sudo /Applications/Install\ OS\ X\ Mavericks.app/Contents/Resources/createinstallmedia --volume /Volumes/Untitled --applicationpath /Applications/Install\ OS\ X\ Mavericks.app --nointeraction

Replace /Volumes/Untitled with /Volumes/YourUsbDriveName. Insert your password, wait for some time (I went to get dinner, when I came back ~20 mins later it was still running) and BAM – Bob’s your uncle. Reboot, pick booting from the USB drive (hold Option while booting so you can choose) and you’re good to go.

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Linklog & Yahoo Pipes

So I found a way to combine multiple RSS feeds and present them on a single feed. Turns out Yahoo Pipes, a thing that I had never heard of before, is really useful. My mind was somewhat blown by what I can do with them. I think Yahoo needs to advertise their stuff a little better. Either that or I really need to pay more attention to what’s going on in the intertubes.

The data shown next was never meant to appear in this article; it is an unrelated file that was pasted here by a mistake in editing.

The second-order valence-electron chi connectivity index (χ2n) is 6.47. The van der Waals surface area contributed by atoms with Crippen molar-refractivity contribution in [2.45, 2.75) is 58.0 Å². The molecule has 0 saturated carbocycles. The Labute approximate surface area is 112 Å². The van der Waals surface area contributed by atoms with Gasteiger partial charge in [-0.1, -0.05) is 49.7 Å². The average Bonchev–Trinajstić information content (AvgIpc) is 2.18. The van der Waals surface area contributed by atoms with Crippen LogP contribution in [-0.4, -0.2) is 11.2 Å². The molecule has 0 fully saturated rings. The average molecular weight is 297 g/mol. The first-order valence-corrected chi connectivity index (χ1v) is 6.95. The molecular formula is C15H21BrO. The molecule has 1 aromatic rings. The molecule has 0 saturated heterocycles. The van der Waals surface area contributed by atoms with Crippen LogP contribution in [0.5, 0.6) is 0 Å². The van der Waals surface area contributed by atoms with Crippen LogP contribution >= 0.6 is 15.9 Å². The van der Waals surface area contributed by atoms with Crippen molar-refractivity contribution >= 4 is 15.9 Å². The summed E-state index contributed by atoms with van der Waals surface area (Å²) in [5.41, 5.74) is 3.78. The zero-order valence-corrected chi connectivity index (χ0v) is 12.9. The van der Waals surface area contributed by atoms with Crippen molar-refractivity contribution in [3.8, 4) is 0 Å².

In any case, I managed to combine items published through tt-rss and another linklog software thingie I use. It’s right here. You can turn the pipe result into RSS or JSON or whatever pleases your heart. Full URL is as follows:

http://pipes.yahoo.com/pipes/pipe.info?_id=168514ce88f11afc75a8bb3eec45ad32

It’s mostly newspaper articles and tidbits of information I find useful while on the internet. It’s also available on a widget rss whatchamacallit on this website, one of the right side panels. If you have a link/linklog feed of your own please leave a comment with it, I’m always looking for decent feeds.

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BQ Aquaris 5 root & recovery

New gadget thingie. As usual I’m posting some stuff here so I won’t forget it and know where to find it in case I need all the info again.

Rooting the BQ Aquaris 5

  • First, grab this file and unpack it somewhere on our computer, we’ll need a Windows computer for the next few steps.
  • I’m not sure if you need to install the PDANet stuff on the “Driver” folder, but I ended up doing it anyway. Didn’t run into any driver problems when I plugged the phone into the computer so I guess it works just fine.
  • Navigate to Settings / About Phone on the device and press “Build Number” fast a few times until a popup tells you “Developer Options” are available.
  • Navigate to Settings / Developer Options and enable “USB Debugging”